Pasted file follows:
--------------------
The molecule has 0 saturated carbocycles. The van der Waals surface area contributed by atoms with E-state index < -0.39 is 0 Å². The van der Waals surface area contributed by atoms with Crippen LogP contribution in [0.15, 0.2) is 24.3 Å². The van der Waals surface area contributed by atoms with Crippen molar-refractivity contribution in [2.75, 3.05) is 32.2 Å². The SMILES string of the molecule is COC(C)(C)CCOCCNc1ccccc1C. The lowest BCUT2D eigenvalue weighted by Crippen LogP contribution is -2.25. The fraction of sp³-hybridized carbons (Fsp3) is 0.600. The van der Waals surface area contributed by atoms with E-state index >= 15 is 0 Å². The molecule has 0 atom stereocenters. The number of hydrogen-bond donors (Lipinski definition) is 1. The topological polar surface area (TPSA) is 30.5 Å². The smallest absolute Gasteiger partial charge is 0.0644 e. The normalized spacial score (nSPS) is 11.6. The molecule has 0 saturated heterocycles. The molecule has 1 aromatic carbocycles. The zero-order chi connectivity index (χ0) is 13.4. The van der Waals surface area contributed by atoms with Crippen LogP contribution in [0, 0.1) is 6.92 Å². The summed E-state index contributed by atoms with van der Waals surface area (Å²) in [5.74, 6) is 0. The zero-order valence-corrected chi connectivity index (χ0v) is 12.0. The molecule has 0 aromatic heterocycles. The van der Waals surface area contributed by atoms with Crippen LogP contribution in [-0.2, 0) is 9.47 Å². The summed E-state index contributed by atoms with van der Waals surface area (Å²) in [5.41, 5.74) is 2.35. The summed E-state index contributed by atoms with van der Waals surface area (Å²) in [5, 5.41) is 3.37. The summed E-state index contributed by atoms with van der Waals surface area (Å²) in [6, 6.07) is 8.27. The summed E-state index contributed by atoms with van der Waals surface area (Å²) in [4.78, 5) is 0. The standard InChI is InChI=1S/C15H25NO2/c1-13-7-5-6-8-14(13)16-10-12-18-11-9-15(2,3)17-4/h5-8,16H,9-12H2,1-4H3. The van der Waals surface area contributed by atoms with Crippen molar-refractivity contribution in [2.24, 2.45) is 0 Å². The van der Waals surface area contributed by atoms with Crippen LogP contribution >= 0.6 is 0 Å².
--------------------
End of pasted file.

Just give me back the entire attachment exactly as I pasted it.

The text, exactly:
The molecule has 0 saturated carbocycles. The van der Waals surface area contributed by atoms with E-state index < -0.39 is 0 Å². The van der Waals surface area contributed by atoms with Crippen LogP contribution in [0.15, 0.2) is 24.3 Å². The van der Waals surface area contributed by atoms with Crippen molar-refractivity contribution in [2.75, 3.05) is 32.2 Å². The SMILES string of the molecule is COC(C)(C)CCOCCNc1ccccc1C. The lowest BCUT2D eigenvalue weighted by Crippen LogP contribution is -2.25. The fraction of sp³-hybridized carbons (Fsp3) is 0.600. The van der Waals surface area contributed by atoms with E-state index >= 15 is 0 Å². The molecule has 0 atom stereocenters. The number of hydrogen-bond donors (Lipinski definition) is 1. The topological polar surface area (TPSA) is 30.5 Å². The smallest absolute Gasteiger partial charge is 0.0644 e. The normalized spacial score (nSPS) is 11.6. The molecule has 0 saturated heterocycles. The molecule has 1 aromatic carbocycles. The zero-order chi connectivity index (χ0) is 13.4. The van der Waals surface area contributed by atoms with Crippen LogP contribution in [0, 0.1) is 6.92 Å². The summed E-state index contributed by atoms with van der Waals surface area (Å²) in [5.74, 6) is 0. The zero-order valence-corrected chi connectivity index (χ0v) is 12.0. The molecule has 0 aromatic heterocycles. The van der Waals surface area contributed by atoms with Crippen LogP contribution in [-0.2, 0) is 9.47 Å². The summed E-state index contributed by atoms with van der Waals surface area (Å²) in [5.41, 5.74) is 2.35. The summed E-state index contributed by atoms with van der Waals surface area (Å²) in [5, 5.41) is 3.37. The summed E-state index contributed by atoms with van der Waals surface area (Å²) in [6, 6.07) is 8.27. The summed E-state index contributed by atoms with van der Waals surface area (Å²) in [4.78, 5) is 0. The standard InChI is InChI=1S/C15H25NO2/c1-13-7-5-6-8-14(13)16-10-12-18-11-9-15(2,3)17-4/h5-8,16H,9-12H2,1-4H3. The van der Waals surface area contributed by atoms with Crippen molar-refractivity contribution in [2.24, 2.45) is 0 Å². The van der Waals surface area contributed by atoms with Crippen LogP contribution >= 0.6 is 0 Å².